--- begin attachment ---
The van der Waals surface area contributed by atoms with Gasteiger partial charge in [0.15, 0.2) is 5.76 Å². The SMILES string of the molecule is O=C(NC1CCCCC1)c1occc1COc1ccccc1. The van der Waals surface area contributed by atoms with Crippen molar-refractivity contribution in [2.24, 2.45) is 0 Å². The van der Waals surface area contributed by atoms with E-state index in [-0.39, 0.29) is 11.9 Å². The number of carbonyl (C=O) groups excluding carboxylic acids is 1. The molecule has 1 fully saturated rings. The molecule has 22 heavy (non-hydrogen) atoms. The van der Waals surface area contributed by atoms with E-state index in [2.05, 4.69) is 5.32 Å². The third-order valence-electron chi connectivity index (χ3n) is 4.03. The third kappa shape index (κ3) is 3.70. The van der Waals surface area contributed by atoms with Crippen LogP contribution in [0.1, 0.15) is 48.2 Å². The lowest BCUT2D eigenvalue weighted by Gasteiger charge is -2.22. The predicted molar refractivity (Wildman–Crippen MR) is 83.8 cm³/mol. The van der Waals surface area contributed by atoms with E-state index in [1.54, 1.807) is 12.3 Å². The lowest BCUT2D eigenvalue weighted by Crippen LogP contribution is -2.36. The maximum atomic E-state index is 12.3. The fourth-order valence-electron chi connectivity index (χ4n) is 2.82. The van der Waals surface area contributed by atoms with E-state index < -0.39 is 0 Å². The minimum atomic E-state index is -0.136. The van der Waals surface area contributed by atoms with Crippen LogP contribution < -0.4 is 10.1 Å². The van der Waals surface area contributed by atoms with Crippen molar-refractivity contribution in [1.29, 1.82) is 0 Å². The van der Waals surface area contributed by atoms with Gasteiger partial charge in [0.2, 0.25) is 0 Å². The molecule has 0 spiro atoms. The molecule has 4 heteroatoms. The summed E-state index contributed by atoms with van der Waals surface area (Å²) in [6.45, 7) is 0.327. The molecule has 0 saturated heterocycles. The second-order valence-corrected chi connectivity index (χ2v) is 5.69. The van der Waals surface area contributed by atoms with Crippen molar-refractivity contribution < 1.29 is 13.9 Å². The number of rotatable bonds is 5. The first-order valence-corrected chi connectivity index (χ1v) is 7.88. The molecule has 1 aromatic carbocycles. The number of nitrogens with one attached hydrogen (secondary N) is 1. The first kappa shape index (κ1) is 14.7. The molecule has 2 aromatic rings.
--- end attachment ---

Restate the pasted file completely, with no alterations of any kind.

The van der Waals surface area contributed by atoms with Gasteiger partial charge in [0.15, 0.2) is 5.76 Å². The SMILES string of the molecule is O=C(NC1CCCCC1)c1occc1COc1ccccc1. The van der Waals surface area contributed by atoms with Crippen molar-refractivity contribution in [2.24, 2.45) is 0 Å². The van der Waals surface area contributed by atoms with E-state index in [-0.39, 0.29) is 11.9 Å². The number of carbonyl (C=O) groups excluding carboxylic acids is 1. The molecule has 1 fully saturated rings. The molecule has 22 heavy (non-hydrogen) atoms. The van der Waals surface area contributed by atoms with E-state index in [2.05, 4.69) is 5.32 Å². The third-order valence-electron chi connectivity index (χ3n) is 4.03. The third kappa shape index (κ3) is 3.70. The van der Waals surface area contributed by atoms with Crippen LogP contribution in [0.1, 0.15) is 48.2 Å². The lowest BCUT2D eigenvalue weighted by Gasteiger charge is -2.22. The predicted molar refractivity (Wildman–Crippen MR) is 83.8 cm³/mol. The van der Waals surface area contributed by atoms with E-state index in [1.54, 1.807) is 12.3 Å². The lowest BCUT2D eigenvalue weighted by Crippen LogP contribution is -2.36. The maximum atomic E-state index is 12.3. The fourth-order valence-electron chi connectivity index (χ4n) is 2.82. The van der Waals surface area contributed by atoms with E-state index < -0.39 is 0 Å². The minimum atomic E-state index is -0.136. The van der Waals surface area contributed by atoms with Crippen LogP contribution < -0.4 is 10.1 Å². The van der Waals surface area contributed by atoms with Crippen molar-refractivity contribution in [1.29, 1.82) is 0 Å². The van der Waals surface area contributed by atoms with Gasteiger partial charge in [0.2, 0.25) is 0 Å². The molecule has 0 spiro atoms. The molecule has 4 heteroatoms. The summed E-state index contributed by atoms with van der Waals surface area (Å²) in [6.45, 7) is 0.327. The molecule has 0 saturated heterocycles. The second-order valence-corrected chi connectivity index (χ2v) is 5.69. The van der Waals surface area contributed by atoms with Crippen molar-refractivity contribution < 1.29 is 13.9 Å². The number of rotatable bonds is 5. The first-order valence-corrected chi connectivity index (χ1v) is 7.88. The molecule has 1 aromatic carbocycles. The number of nitrogens with one attached hydrogen (secondary N) is 1. The first kappa shape index (κ1) is 14.7. The molecule has 2 aromatic rings.